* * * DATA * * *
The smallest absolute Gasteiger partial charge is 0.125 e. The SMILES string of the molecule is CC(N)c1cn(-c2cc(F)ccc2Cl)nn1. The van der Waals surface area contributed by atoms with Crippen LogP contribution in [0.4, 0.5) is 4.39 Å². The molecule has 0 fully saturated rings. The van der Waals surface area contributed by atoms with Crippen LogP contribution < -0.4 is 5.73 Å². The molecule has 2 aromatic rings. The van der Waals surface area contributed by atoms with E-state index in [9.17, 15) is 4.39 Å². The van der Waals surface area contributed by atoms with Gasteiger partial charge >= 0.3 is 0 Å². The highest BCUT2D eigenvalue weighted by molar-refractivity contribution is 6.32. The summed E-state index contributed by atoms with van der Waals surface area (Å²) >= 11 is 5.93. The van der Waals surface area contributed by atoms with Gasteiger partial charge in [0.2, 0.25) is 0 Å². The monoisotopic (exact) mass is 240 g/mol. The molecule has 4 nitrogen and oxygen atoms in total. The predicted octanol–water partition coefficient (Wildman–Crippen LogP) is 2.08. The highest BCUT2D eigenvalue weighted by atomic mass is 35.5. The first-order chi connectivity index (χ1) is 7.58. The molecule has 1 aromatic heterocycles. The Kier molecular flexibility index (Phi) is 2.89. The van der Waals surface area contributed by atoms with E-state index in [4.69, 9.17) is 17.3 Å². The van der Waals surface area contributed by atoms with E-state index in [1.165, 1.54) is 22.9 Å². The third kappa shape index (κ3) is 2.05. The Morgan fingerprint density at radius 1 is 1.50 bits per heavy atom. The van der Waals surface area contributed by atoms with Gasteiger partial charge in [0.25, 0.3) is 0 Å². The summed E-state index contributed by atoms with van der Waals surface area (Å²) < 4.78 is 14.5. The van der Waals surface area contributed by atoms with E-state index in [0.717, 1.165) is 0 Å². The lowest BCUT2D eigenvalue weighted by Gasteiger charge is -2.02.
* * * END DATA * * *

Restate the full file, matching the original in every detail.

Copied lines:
The smallest absolute Gasteiger partial charge is 0.125 e. The SMILES string of the molecule is CC(N)c1cn(-c2cc(F)ccc2Cl)nn1. The van der Waals surface area contributed by atoms with Crippen LogP contribution in [0.4, 0.5) is 4.39 Å². The molecule has 0 fully saturated rings. The van der Waals surface area contributed by atoms with Crippen LogP contribution < -0.4 is 5.73 Å². The molecule has 2 aromatic rings. The van der Waals surface area contributed by atoms with E-state index in [9.17, 15) is 4.39 Å². The van der Waals surface area contributed by atoms with Gasteiger partial charge >= 0.3 is 0 Å². The highest BCUT2D eigenvalue weighted by molar-refractivity contribution is 6.32. The summed E-state index contributed by atoms with van der Waals surface area (Å²) >= 11 is 5.93. The van der Waals surface area contributed by atoms with Gasteiger partial charge in [0.2, 0.25) is 0 Å². The monoisotopic (exact) mass is 240 g/mol. The molecule has 4 nitrogen and oxygen atoms in total. The predicted octanol–water partition coefficient (Wildman–Crippen LogP) is 2.08. The highest BCUT2D eigenvalue weighted by atomic mass is 35.5. The first-order chi connectivity index (χ1) is 7.58. The molecule has 1 aromatic heterocycles. The Kier molecular flexibility index (Phi) is 2.89. The van der Waals surface area contributed by atoms with E-state index in [4.69, 9.17) is 17.3 Å². The van der Waals surface area contributed by atoms with E-state index in [1.165, 1.54) is 22.9 Å². The third kappa shape index (κ3) is 2.05. The Morgan fingerprint density at radius 1 is 1.50 bits per heavy atom. The van der Waals surface area contributed by atoms with Gasteiger partial charge in [0.25, 0.3) is 0 Å². The summed E-state index contributed by atoms with van der Waals surface area (Å²) < 4.78 is 14.5. The van der Waals surface area contributed by atoms with E-state index in [0.717, 1.165) is 0 Å². The lowest BCUT2D eigenvalue weighted by Gasteiger charge is -2.02.